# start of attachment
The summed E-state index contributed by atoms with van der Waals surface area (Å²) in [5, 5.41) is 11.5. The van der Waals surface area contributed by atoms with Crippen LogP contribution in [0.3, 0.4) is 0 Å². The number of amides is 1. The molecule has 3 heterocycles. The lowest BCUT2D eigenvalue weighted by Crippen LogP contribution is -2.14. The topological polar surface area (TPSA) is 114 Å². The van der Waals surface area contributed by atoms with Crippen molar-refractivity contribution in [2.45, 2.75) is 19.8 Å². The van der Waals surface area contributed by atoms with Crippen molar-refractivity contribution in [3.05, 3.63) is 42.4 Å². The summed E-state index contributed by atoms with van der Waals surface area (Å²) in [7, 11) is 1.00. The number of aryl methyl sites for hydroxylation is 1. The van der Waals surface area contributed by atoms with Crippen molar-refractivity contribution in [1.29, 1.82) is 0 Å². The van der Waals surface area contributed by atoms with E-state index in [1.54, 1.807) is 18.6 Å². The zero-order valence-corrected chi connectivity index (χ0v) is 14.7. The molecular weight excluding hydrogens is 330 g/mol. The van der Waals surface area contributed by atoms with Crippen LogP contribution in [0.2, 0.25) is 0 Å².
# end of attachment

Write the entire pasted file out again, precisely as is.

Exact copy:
The summed E-state index contributed by atoms with van der Waals surface area (Å²) in [5, 5.41) is 11.5. The van der Waals surface area contributed by atoms with Crippen LogP contribution in [0.3, 0.4) is 0 Å². The number of amides is 1. The molecule has 3 heterocycles. The lowest BCUT2D eigenvalue weighted by Crippen LogP contribution is -2.14. The topological polar surface area (TPSA) is 114 Å². The van der Waals surface area contributed by atoms with Crippen molar-refractivity contribution in [2.45, 2.75) is 19.8 Å². The van der Waals surface area contributed by atoms with Crippen molar-refractivity contribution in [3.05, 3.63) is 42.4 Å². The summed E-state index contributed by atoms with van der Waals surface area (Å²) in [7, 11) is 1.00. The number of aryl methyl sites for hydroxylation is 1. The van der Waals surface area contributed by atoms with Crippen molar-refractivity contribution in [1.29, 1.82) is 0 Å². The van der Waals surface area contributed by atoms with E-state index in [1.54, 1.807) is 18.6 Å². The zero-order valence-corrected chi connectivity index (χ0v) is 14.7. The molecular weight excluding hydrogens is 330 g/mol. The van der Waals surface area contributed by atoms with Crippen LogP contribution in [0.2, 0.25) is 0 Å².